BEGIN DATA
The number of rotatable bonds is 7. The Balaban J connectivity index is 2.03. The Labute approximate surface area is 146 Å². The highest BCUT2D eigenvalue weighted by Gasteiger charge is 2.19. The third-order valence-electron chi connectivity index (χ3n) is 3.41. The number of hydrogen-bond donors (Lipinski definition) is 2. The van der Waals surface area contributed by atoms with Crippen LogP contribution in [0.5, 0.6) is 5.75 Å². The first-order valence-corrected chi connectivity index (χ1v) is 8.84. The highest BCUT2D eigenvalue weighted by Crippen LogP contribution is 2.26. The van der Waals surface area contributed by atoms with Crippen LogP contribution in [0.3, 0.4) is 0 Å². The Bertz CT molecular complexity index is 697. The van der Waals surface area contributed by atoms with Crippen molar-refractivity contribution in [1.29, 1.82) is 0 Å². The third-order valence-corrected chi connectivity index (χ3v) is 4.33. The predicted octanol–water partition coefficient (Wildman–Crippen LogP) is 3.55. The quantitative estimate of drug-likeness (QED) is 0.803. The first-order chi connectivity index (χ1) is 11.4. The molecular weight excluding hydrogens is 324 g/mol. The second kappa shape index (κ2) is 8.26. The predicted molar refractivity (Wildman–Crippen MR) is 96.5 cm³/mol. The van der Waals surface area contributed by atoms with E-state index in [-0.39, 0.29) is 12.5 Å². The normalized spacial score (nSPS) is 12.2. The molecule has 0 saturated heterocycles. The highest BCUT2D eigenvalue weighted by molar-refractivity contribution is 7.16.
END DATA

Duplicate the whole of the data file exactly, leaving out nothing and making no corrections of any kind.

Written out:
The number of rotatable bonds is 7. The Balaban J connectivity index is 2.03. The Labute approximate surface area is 146 Å². The highest BCUT2D eigenvalue weighted by Gasteiger charge is 2.19. The third-order valence-electron chi connectivity index (χ3n) is 3.41. The number of hydrogen-bond donors (Lipinski definition) is 2. The van der Waals surface area contributed by atoms with Crippen LogP contribution in [0.5, 0.6) is 5.75 Å². The first-order valence-corrected chi connectivity index (χ1v) is 8.84. The highest BCUT2D eigenvalue weighted by Crippen LogP contribution is 2.26. The van der Waals surface area contributed by atoms with Crippen LogP contribution in [0.3, 0.4) is 0 Å². The Bertz CT molecular complexity index is 697. The van der Waals surface area contributed by atoms with Crippen molar-refractivity contribution in [1.29, 1.82) is 0 Å². The third-order valence-corrected chi connectivity index (χ3v) is 4.33. The predicted octanol–water partition coefficient (Wildman–Crippen LogP) is 3.55. The quantitative estimate of drug-likeness (QED) is 0.803. The first-order chi connectivity index (χ1) is 11.4. The molecular weight excluding hydrogens is 324 g/mol. The second kappa shape index (κ2) is 8.26. The predicted molar refractivity (Wildman–Crippen MR) is 96.5 cm³/mol. The van der Waals surface area contributed by atoms with E-state index in [-0.39, 0.29) is 12.5 Å². The normalized spacial score (nSPS) is 12.2. The molecule has 0 saturated heterocycles. The highest BCUT2D eigenvalue weighted by molar-refractivity contribution is 7.16.